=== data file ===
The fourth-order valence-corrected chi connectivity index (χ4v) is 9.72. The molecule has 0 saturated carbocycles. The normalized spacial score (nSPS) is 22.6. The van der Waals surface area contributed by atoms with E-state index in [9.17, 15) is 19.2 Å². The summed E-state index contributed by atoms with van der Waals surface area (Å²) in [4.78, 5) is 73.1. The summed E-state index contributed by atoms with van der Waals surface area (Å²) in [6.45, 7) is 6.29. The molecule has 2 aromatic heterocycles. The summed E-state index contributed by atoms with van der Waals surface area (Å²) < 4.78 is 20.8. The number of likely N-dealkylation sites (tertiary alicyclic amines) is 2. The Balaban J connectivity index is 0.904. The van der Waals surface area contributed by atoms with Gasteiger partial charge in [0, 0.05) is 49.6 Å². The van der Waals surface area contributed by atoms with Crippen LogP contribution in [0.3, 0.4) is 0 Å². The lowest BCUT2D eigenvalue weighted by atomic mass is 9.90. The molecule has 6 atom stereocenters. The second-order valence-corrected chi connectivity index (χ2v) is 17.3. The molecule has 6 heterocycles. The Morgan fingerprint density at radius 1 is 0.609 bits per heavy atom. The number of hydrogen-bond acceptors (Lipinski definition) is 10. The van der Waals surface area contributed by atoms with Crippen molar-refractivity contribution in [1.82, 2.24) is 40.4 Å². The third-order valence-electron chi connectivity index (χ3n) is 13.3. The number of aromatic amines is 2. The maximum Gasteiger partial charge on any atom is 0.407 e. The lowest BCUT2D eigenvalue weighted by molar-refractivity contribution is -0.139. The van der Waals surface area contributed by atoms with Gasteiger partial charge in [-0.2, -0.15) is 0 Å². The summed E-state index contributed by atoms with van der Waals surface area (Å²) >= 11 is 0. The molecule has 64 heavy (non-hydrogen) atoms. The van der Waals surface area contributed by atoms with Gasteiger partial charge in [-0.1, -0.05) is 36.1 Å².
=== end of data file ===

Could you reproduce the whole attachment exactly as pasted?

The fourth-order valence-corrected chi connectivity index (χ4v) is 9.72. The molecule has 0 saturated carbocycles. The normalized spacial score (nSPS) is 22.6. The van der Waals surface area contributed by atoms with E-state index in [9.17, 15) is 19.2 Å². The summed E-state index contributed by atoms with van der Waals surface area (Å²) in [4.78, 5) is 73.1. The summed E-state index contributed by atoms with van der Waals surface area (Å²) in [6.45, 7) is 6.29. The molecule has 2 aromatic heterocycles. The summed E-state index contributed by atoms with van der Waals surface area (Å²) < 4.78 is 20.8. The number of likely N-dealkylation sites (tertiary alicyclic amines) is 2. The Balaban J connectivity index is 0.904. The van der Waals surface area contributed by atoms with Gasteiger partial charge in [0, 0.05) is 49.6 Å². The van der Waals surface area contributed by atoms with Crippen LogP contribution in [0.3, 0.4) is 0 Å². The lowest BCUT2D eigenvalue weighted by atomic mass is 9.90. The molecule has 6 atom stereocenters. The second-order valence-corrected chi connectivity index (χ2v) is 17.3. The molecule has 6 heterocycles. The Morgan fingerprint density at radius 1 is 0.609 bits per heavy atom. The number of hydrogen-bond acceptors (Lipinski definition) is 10. The van der Waals surface area contributed by atoms with Crippen molar-refractivity contribution in [1.82, 2.24) is 40.4 Å². The third-order valence-electron chi connectivity index (χ3n) is 13.3. The number of aromatic amines is 2. The maximum Gasteiger partial charge on any atom is 0.407 e. The lowest BCUT2D eigenvalue weighted by molar-refractivity contribution is -0.139. The van der Waals surface area contributed by atoms with Gasteiger partial charge in [-0.2, -0.15) is 0 Å². The summed E-state index contributed by atoms with van der Waals surface area (Å²) >= 11 is 0. The molecule has 64 heavy (non-hydrogen) atoms. The van der Waals surface area contributed by atoms with Gasteiger partial charge in [-0.1, -0.05) is 36.1 Å².